Review Summary: Mortal fool… Mutilated...
With the release of 1998’s Obscura
, Gorguts rightfully took their place as one of death metal’s most interesting and important forces. This powerhouse of a record shook the foundations of technical and experimental death, taking the jazz inspired compositions of Atheist and Cynic and pushing them to their most dissonant and jarring forms. Inspiring a multitude of legendary acts (and even more horrible rip-offs), the group cemented themselves as a cornerstone band in off-kilter extremity. Yet, before this, the band was in a bit of a tight spot. After the release of Considered Dead
, the band worked on creating an album that worked in both the crushing force of their previous work and the forward thinking songwriting bands like Death, Pestilence, Jumpin’ Jesus, and Nocturnus were also flirting with. As a result, this large step towards more challenging music, titled Erosion of Sanity
, was released, taking very obvious influences from Suffocation’s early works, especially Effigy of the Forgotten
Erosion of Sanity
finds the members of Gorguts retooling the adrenaline pumping sound of their first album, attempting to join together said raw, unrelenting sound with a more elaborate and precise song writing. The sound featured here is leaner and faster than Considered Dead
, yet not as cyclical and discordant as Obscura
and proceeding releases. Rather, it progresses from one violent composition to the next, with impeccable accuracy and nimbleness. Released in 1993, this was among the first breeds of technical death metal, without sacrificing the meaty style that makes the genre so cathartic. Auditory onslaughts like “A Path Beyond Premonition,” and the title track show this dedication to taking the bests of both brutality and complexity. Much of this brawn comes from the bass, with its gargantuan tone and thick, prevalent sequences of unsettling ambiance. Working well in tandem with the bass, the percussion is prominent and energetic. These drum patterns are also surprisingly complex, helping to further the goal of a more thought-out and more resounding take on the genre’s deeply rooted conventions. These elements serve as context to the two guitarists, who use their murky six strings to craft blood pumping and agile criffs that are just as surreal and inventive as they are hard-hitting.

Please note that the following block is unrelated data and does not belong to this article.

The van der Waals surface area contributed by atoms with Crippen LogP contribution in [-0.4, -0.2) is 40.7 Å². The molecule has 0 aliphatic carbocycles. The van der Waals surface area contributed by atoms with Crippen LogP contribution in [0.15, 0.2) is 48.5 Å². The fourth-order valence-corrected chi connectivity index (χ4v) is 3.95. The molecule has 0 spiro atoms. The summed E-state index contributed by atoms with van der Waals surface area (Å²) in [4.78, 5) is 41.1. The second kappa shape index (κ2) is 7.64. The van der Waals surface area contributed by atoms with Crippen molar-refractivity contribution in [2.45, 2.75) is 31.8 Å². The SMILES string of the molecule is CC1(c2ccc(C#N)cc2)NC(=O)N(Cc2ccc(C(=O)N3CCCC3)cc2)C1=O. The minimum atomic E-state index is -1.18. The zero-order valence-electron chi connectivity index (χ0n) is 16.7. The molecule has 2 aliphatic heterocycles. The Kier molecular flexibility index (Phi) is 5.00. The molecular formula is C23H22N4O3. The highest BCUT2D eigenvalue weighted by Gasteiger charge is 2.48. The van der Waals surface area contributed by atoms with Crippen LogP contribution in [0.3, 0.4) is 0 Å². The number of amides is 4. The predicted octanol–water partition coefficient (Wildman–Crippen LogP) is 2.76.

The ideas that Gorguts fleshed out here were, at the time, amazingly fresh and poignant. Even to this day, it's hard to deny how truly important this release is, an early foray into a sub-genre in its infancy. Even on its own, this album is just as effective today as it was when it first came out. Every element is used to evoke a strong sense of uneasy violence, giving the compositions an extreme abrasiveness and distress. Its controlled and harnessed technicality effortlessly bodes with its unleashed vigor and aggressive nature, which can be found in spades on cuts like “Hideous Infirmity” and “Condemned to Obscurity.” The band expertly planned out each verse, each breakdown, and each lead riff to establish constant flows of macabre. It's an extraordinarily natural evolution of 1993’s death metal sound, no doubt. Despite its initial poor treatment by Roadrunner Records and initial lack of a cult fan base, there is no denying how important this album is for both the evolution of Gorguts and the evolution of tech death.